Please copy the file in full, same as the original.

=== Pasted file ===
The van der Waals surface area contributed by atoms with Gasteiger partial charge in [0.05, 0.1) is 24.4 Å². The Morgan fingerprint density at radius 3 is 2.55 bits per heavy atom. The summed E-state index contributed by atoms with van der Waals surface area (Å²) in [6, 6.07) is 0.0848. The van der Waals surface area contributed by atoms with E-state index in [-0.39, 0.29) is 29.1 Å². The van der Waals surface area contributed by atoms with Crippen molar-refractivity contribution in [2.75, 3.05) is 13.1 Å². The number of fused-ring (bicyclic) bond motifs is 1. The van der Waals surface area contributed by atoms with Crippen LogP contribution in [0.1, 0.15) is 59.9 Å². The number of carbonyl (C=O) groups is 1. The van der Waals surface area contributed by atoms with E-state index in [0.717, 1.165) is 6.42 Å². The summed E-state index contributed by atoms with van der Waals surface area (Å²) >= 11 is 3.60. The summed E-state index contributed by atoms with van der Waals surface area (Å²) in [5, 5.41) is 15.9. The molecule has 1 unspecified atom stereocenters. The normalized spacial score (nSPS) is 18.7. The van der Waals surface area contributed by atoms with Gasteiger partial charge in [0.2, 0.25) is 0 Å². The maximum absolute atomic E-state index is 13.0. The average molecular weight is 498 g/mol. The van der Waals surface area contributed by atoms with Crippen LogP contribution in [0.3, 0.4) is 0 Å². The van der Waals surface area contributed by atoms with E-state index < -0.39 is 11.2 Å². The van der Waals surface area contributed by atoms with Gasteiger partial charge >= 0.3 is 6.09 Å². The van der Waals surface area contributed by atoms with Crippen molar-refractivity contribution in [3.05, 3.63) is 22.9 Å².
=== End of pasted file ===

The van der Waals surface area contributed by atoms with Gasteiger partial charge in [0.05, 0.1) is 24.4 Å². The Morgan fingerprint density at radius 3 is 2.55 bits per heavy atom. The summed E-state index contributed by atoms with van der Waals surface area (Å²) in [6, 6.07) is 0.0848. The van der Waals surface area contributed by atoms with E-state index in [-0.39, 0.29) is 29.1 Å². The van der Waals surface area contributed by atoms with Crippen molar-refractivity contribution in [2.75, 3.05) is 13.1 Å². The number of fused-ring (bicyclic) bond motifs is 1. The van der Waals surface area contributed by atoms with Crippen LogP contribution in [0.1, 0.15) is 59.9 Å². The number of carbonyl (C=O) groups is 1. The van der Waals surface area contributed by atoms with E-state index in [0.717, 1.165) is 6.42 Å². The summed E-state index contributed by atoms with van der Waals surface area (Å²) >= 11 is 3.60. The summed E-state index contributed by atoms with van der Waals surface area (Å²) in [5, 5.41) is 15.9. The molecule has 1 unspecified atom stereocenters. The normalized spacial score (nSPS) is 18.7. The van der Waals surface area contributed by atoms with Gasteiger partial charge in [0.2, 0.25) is 0 Å². The maximum absolute atomic E-state index is 13.0. The average molecular weight is 498 g/mol. The van der Waals surface area contributed by atoms with Crippen LogP contribution in [0.3, 0.4) is 0 Å². The van der Waals surface area contributed by atoms with E-state index < -0.39 is 11.2 Å². The van der Waals surface area contributed by atoms with Gasteiger partial charge >= 0.3 is 6.09 Å². The van der Waals surface area contributed by atoms with Crippen molar-refractivity contribution in [3.05, 3.63) is 22.9 Å².